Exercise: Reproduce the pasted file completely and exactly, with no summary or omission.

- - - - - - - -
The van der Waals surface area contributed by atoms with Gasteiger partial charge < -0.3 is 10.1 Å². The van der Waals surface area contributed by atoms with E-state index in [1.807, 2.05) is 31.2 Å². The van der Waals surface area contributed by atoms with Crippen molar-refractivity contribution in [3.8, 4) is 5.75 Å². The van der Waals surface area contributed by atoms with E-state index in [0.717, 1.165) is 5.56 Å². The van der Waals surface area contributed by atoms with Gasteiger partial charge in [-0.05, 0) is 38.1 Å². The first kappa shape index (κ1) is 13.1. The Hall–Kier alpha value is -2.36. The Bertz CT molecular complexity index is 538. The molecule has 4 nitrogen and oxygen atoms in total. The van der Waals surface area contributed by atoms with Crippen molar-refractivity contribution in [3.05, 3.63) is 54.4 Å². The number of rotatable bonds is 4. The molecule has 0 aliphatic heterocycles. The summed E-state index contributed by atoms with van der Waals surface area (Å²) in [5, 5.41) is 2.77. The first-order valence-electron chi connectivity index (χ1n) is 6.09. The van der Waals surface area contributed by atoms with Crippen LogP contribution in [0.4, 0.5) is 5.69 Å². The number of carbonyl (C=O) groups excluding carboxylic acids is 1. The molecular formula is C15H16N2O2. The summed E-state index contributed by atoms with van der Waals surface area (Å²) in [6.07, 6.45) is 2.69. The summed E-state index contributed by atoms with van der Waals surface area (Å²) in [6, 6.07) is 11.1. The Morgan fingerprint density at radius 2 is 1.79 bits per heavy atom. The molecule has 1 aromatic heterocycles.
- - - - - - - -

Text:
The van der Waals surface area contributed by atoms with Gasteiger partial charge < -0.3 is 10.1 Å². The van der Waals surface area contributed by atoms with E-state index in [1.807, 2.05) is 31.2 Å². The van der Waals surface area contributed by atoms with Crippen molar-refractivity contribution in [3.8, 4) is 5.75 Å². The van der Waals surface area contributed by atoms with E-state index in [0.717, 1.165) is 5.56 Å². The van der Waals surface area contributed by atoms with Gasteiger partial charge in [-0.05, 0) is 38.1 Å². The first kappa shape index (κ1) is 13.1. The Hall–Kier alpha value is -2.36. The Bertz CT molecular complexity index is 538. The molecule has 4 nitrogen and oxygen atoms in total. The van der Waals surface area contributed by atoms with Crippen molar-refractivity contribution in [3.05, 3.63) is 54.4 Å². The number of rotatable bonds is 4. The molecule has 0 aliphatic heterocycles. The summed E-state index contributed by atoms with van der Waals surface area (Å²) in [5, 5.41) is 2.77. The first-order valence-electron chi connectivity index (χ1n) is 6.09. The van der Waals surface area contributed by atoms with Crippen LogP contribution in [0.4, 0.5) is 5.69 Å². The number of carbonyl (C=O) groups excluding carboxylic acids is 1. The molecular formula is C15H16N2O2. The summed E-state index contributed by atoms with van der Waals surface area (Å²) in [6.07, 6.45) is 2.69. The summed E-state index contributed by atoms with van der Waals surface area (Å²) in [6, 6.07) is 11.1. The Morgan fingerprint density at radius 2 is 1.79 bits per heavy atom. The molecule has 1 aromatic heterocycles.